Sensibly invested, this foreign capital could help Turkey's economy become more productive. Indeed, the government has restarted its privatisation programme for just this reason.
But a lot of the money is flowing into cheap loans. And debt levels, although low, have started rising again.
"Commercial and mortgage debt are growing," says Dr Ulgen. "The very low real interest rates are fuelling both the supply of and the demand for credit."
The construction sector has surged ahead, thanks to the easy borrowing conditions.
And Turkish households have also started to take on more debt, save less and spend a lot more, helping to push the country back into a big trade deficit.
It seems an unsettlingly familiar story - the beginnings of the kind of credit bubble that only recently ended in tears in the West.
But here's the nasty dilemma: what should the Turkish central bank do about it?
If it cuts interest rates, it will be even cheaper for Turks to borrow and spend at a time when household spending is already pushing inflation up towards double-digits.
But if it raises interest rates, it makes the Turkish lira an even more attractive investment for foreigners, pushing up its value to even less competitive levels, whilst also feeding the credit bubble.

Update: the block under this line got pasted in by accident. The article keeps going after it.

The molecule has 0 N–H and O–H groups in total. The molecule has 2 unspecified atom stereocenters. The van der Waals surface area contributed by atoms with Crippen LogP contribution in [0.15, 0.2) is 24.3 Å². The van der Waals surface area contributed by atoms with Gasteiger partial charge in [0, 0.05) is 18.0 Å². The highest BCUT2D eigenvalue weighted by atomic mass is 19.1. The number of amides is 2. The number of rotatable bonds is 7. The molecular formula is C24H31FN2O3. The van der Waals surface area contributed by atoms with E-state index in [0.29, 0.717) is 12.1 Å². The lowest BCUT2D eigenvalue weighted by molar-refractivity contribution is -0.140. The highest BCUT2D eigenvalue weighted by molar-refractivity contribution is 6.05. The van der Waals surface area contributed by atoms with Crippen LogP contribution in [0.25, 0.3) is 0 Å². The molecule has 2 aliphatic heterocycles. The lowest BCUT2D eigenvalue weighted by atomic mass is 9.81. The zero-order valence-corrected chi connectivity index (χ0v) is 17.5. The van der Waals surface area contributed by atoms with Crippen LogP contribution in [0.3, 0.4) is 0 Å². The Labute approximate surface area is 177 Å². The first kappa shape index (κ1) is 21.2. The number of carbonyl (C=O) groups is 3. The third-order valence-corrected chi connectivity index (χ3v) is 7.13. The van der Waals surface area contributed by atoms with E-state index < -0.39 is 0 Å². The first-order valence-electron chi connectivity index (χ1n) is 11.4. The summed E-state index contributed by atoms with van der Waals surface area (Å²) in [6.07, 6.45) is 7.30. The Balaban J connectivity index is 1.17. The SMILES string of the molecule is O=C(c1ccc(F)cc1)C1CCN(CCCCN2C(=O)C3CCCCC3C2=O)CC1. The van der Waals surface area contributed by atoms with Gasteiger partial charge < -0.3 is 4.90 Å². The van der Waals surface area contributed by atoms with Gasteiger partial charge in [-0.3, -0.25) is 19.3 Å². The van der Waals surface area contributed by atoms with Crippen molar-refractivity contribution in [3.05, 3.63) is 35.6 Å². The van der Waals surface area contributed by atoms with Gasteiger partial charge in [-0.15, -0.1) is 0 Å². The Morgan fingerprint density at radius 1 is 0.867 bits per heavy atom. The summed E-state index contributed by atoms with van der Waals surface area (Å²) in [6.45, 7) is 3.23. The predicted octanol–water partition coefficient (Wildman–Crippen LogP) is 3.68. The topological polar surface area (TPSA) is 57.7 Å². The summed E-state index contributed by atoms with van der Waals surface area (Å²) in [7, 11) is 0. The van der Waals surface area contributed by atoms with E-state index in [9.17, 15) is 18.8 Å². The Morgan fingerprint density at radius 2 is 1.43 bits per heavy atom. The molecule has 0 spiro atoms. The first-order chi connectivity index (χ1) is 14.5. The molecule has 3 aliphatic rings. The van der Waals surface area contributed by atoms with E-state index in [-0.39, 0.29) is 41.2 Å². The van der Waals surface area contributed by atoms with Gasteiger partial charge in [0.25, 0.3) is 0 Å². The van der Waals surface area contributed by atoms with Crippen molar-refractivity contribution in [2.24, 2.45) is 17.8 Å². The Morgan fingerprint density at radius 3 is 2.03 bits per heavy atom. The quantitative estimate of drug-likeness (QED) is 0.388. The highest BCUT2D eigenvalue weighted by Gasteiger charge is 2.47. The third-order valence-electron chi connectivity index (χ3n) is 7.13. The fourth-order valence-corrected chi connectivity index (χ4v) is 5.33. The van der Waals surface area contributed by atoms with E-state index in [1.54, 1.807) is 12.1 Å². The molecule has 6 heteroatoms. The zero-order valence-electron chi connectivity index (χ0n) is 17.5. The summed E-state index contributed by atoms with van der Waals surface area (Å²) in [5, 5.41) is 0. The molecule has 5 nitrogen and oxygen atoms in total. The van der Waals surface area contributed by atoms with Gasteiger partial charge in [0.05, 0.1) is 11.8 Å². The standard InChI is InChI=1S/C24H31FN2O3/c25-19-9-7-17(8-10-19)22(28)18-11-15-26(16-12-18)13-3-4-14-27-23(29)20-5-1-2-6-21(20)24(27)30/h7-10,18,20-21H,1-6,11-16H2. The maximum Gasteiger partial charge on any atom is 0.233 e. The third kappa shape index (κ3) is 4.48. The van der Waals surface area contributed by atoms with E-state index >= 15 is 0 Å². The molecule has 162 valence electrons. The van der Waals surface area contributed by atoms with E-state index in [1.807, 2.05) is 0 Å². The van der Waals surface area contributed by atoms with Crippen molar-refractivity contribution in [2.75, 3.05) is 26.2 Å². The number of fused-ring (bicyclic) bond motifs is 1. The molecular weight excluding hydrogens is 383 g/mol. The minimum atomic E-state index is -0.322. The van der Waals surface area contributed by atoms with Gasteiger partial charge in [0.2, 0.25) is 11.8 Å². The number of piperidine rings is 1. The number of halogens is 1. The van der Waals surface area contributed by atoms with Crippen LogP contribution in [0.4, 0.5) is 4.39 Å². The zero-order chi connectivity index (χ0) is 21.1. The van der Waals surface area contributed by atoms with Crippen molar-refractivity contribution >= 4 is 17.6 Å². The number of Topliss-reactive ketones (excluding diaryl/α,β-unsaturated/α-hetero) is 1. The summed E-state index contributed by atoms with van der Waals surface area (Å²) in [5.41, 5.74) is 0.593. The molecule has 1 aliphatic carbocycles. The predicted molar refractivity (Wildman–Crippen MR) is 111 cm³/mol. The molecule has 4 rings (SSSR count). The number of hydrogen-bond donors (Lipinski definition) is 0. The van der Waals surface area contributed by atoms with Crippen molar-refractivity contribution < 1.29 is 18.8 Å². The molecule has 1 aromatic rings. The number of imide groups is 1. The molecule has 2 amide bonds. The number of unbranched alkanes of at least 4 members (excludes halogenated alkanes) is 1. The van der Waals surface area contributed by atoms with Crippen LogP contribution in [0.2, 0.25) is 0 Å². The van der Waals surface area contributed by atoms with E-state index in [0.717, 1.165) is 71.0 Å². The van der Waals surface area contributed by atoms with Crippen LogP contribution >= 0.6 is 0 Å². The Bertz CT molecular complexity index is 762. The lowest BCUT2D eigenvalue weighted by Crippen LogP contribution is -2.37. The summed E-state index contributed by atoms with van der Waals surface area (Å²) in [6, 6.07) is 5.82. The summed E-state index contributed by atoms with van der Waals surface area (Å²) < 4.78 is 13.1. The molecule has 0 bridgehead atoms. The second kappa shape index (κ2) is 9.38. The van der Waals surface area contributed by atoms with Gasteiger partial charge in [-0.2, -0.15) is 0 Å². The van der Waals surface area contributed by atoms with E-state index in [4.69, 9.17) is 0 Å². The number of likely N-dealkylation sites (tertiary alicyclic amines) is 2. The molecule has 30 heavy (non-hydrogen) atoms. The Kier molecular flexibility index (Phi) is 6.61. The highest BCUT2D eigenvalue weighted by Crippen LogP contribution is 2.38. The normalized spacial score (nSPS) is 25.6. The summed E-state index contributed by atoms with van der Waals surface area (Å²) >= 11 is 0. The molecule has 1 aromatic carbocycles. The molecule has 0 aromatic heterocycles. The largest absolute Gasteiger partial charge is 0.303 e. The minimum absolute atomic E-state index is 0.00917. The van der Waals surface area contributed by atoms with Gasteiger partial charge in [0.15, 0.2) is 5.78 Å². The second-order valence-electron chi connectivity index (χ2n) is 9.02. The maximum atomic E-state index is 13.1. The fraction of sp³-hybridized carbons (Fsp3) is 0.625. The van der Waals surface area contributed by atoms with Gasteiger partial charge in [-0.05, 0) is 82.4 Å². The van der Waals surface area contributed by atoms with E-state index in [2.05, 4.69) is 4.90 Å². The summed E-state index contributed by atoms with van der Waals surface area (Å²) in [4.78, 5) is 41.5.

The central bank's solution is what Tevfik Aksoy, Turkey chief economist at Morgan Stanley, calls "creative monetary policy".
It has cut rates to ward off foreign investors, but at the same time it has imposed much tighter limits on banks' lending.
Mr Aksoy says the jury is still out on whether this unconventional solution will work.
"The problem is that there are so many moving parts on the external front," he says, mentioning in particular the currency wars - competitive devaluations by the world's big trading blocs.
"The Turkish central bank is trying to curb currency appreciation, limit deterioration in the current account, limit credit expansion and also achieving the inflation target. It will be difficult to achieve all these at the same time."
Meanwhile, the boom is also laying bare a much longer-running diplomatic balancing act.
Turkey is officially a candidate to join the European Union (EU), although negotiations have been stymied by its unresolved dispute with EU-member Cyprus.